One other positive stat to come from this game: The Giants run defense, which finished 30th in the league last year, allowed just 80 yards on 23 carries (3.5 avg.). In particular, it did a better job playing the gaps and it was rarely beaten on the edges as was the case too often last year.

Shane Vereen Needs to Touch the Ball More

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    Tom Pennington/Getty Images

    Shane Vereen Needs to Touch the Ball More

    The Giants have entered the 2015 season with a running back-by-committee approach that needs some tinkering.

    According to the final game book, Rashad Jennings, listed as the starter, touched the ball 14 times (13 rushes) for 52 yards and one touchdown.

    Andre Williams touched the ball six times for 14 yards, all carries given his continued struggles with catching the ball.

    Shane Vereen? He was given eight opportunities to touch the ball, three as a runner and five as a receiver (he caught four of his five pass targets).

    His total production? Fifty all-purpose yards.

    For now, Vereen has a specific role on the Giants offense, that being on third down where his versatility allows offensive coordinator Ben McAdoo the option to run or pass.

    Vereen needs to see more touches than Williams, whose sluggish development as a receiver all but broadcasts in lights what is coming, or what isn’t coming, as the case may be.

LB Uani' Unga Showed He Can Hold His Own Against the Starters

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    Ronald Martinez/Getty Images

    Let’s get the obvious out of the way.

    Cowboys tight end Jason Witten just has a way of eating Giants defenders alive. It’s what he has always done and what he might very well unfortunately continue to do, regardless of who is in there against him.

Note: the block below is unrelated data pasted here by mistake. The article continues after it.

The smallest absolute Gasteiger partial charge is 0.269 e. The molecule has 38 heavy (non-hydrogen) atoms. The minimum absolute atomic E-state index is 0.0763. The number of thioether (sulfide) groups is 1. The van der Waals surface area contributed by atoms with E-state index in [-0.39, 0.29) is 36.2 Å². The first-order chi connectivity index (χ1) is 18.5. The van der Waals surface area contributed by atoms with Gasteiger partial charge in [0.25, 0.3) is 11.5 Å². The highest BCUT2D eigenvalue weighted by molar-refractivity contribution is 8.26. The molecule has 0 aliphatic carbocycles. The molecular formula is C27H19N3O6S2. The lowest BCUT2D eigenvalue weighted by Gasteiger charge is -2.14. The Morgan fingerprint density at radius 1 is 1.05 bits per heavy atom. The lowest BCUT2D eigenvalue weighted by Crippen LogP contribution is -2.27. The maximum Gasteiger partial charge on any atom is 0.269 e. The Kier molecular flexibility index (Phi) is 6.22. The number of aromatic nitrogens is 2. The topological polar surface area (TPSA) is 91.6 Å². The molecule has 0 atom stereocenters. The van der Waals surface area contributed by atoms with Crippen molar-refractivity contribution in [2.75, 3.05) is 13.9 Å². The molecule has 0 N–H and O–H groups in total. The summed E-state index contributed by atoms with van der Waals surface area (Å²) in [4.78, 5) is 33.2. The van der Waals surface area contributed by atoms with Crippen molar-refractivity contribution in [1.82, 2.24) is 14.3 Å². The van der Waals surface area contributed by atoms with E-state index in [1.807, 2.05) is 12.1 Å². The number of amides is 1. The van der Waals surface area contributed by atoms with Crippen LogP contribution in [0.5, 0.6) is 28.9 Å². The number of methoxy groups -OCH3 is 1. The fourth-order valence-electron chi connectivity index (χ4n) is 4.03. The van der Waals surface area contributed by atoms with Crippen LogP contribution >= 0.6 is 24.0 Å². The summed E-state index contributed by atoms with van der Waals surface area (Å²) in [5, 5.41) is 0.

So while Witten made first-year linebacker Uani’ Unga look foolish at times, overall Unga, making his first NFL start, held up fairly well for the most part with very few hiccups.

    With starter Jon Beason left behind to nurse a sprained knee, Unga was given the radio in his helmet this week, and other than a couple of blips, he seemed to do well with making the calls.

    Unga also led the team in tackles with 12 (10 solo) and came up with an alert play when he picked off Tony Romo’s pass intended for Witten, with 55 seconds left in the first half.

    Unga’s play would have given the Giants the ball at the Cowboys’ 21, except defensive tackle Cullen Jenkins was flagged for an unnecessary-roughness penalty that set the Giants back to the Cowboys’ 36.

    Still, New York managed to convert on the turnover, scoring on kicker Josh Brown's 40-yard field goal .

    In breaking down Unga’s 12 tackles, he had six tackles in the run game, all of which went for five yards or less, which is a solid showing. His coverage for the game's first three quarters consisted of two tackles, each play coming within 10 yards of the line of scrimmage, which was also good.

    It was in the fourth quarter, when the defensive approach seemed to change (and perhaps when the defensive players began to really show their fatigue after being on the field so much), Unga began to be gouged in coverage, allowing 68 yards on four pass targets.

    Still, at a quick glance, Unga didn’t seem to do any worse than Beason has since coming to the Giants.

    Patricia Traina covers the Giants for Inside Football, the Journal Inquirer and Sports Xchange. All quotes and information were obtained firsthand unless otherwise sourced.

    Follow @Patricia_Traina.